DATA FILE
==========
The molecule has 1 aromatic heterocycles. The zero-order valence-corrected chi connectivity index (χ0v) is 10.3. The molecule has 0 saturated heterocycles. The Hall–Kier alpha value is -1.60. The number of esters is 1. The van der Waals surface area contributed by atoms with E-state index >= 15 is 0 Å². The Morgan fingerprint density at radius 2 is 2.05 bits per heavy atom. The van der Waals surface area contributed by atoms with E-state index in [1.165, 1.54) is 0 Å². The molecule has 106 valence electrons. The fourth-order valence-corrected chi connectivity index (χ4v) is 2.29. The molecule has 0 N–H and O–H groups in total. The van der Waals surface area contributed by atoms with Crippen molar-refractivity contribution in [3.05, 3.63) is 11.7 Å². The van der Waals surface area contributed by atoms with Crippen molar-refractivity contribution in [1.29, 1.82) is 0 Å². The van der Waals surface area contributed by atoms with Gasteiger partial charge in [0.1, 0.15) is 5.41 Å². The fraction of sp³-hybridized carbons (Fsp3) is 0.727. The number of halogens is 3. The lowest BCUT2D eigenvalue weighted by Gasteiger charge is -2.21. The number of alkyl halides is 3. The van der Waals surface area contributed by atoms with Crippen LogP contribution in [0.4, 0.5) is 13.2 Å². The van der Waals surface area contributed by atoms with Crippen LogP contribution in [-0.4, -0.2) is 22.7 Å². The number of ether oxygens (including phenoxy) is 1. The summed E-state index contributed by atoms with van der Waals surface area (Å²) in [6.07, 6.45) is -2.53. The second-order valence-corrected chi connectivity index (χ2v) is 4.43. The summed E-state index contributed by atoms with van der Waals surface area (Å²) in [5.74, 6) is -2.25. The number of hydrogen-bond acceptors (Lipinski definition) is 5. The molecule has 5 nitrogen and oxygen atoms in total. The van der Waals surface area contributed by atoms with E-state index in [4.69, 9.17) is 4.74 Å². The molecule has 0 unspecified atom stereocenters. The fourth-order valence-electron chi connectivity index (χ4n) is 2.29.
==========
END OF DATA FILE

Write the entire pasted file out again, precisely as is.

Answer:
The molecule has 1 aromatic heterocycles. The zero-order valence-corrected chi connectivity index (χ0v) is 10.3. The molecule has 0 saturated heterocycles. The Hall–Kier alpha value is -1.60. The number of esters is 1. The van der Waals surface area contributed by atoms with E-state index >= 15 is 0 Å². The Morgan fingerprint density at radius 2 is 2.05 bits per heavy atom. The van der Waals surface area contributed by atoms with E-state index in [1.165, 1.54) is 0 Å². The molecule has 106 valence electrons. The fourth-order valence-corrected chi connectivity index (χ4v) is 2.29. The molecule has 0 N–H and O–H groups in total. The van der Waals surface area contributed by atoms with Crippen molar-refractivity contribution in [3.05, 3.63) is 11.7 Å². The van der Waals surface area contributed by atoms with Crippen molar-refractivity contribution in [1.29, 1.82) is 0 Å². The van der Waals surface area contributed by atoms with Gasteiger partial charge in [0.1, 0.15) is 5.41 Å². The fraction of sp³-hybridized carbons (Fsp3) is 0.727. The number of halogens is 3. The lowest BCUT2D eigenvalue weighted by Gasteiger charge is -2.21. The number of alkyl halides is 3. The van der Waals surface area contributed by atoms with Crippen LogP contribution in [0.4, 0.5) is 13.2 Å². The van der Waals surface area contributed by atoms with Crippen LogP contribution in [-0.4, -0.2) is 22.7 Å². The number of ether oxygens (including phenoxy) is 1. The summed E-state index contributed by atoms with van der Waals surface area (Å²) in [6.07, 6.45) is -2.53. The second-order valence-corrected chi connectivity index (χ2v) is 4.43. The summed E-state index contributed by atoms with van der Waals surface area (Å²) in [5.74, 6) is -2.25. The number of hydrogen-bond acceptors (Lipinski definition) is 5. The molecule has 5 nitrogen and oxygen atoms in total. The van der Waals surface area contributed by atoms with E-state index in [4.69, 9.17) is 4.74 Å². The molecule has 0 unspecified atom stereocenters. The fourth-order valence-electron chi connectivity index (χ4n) is 2.29.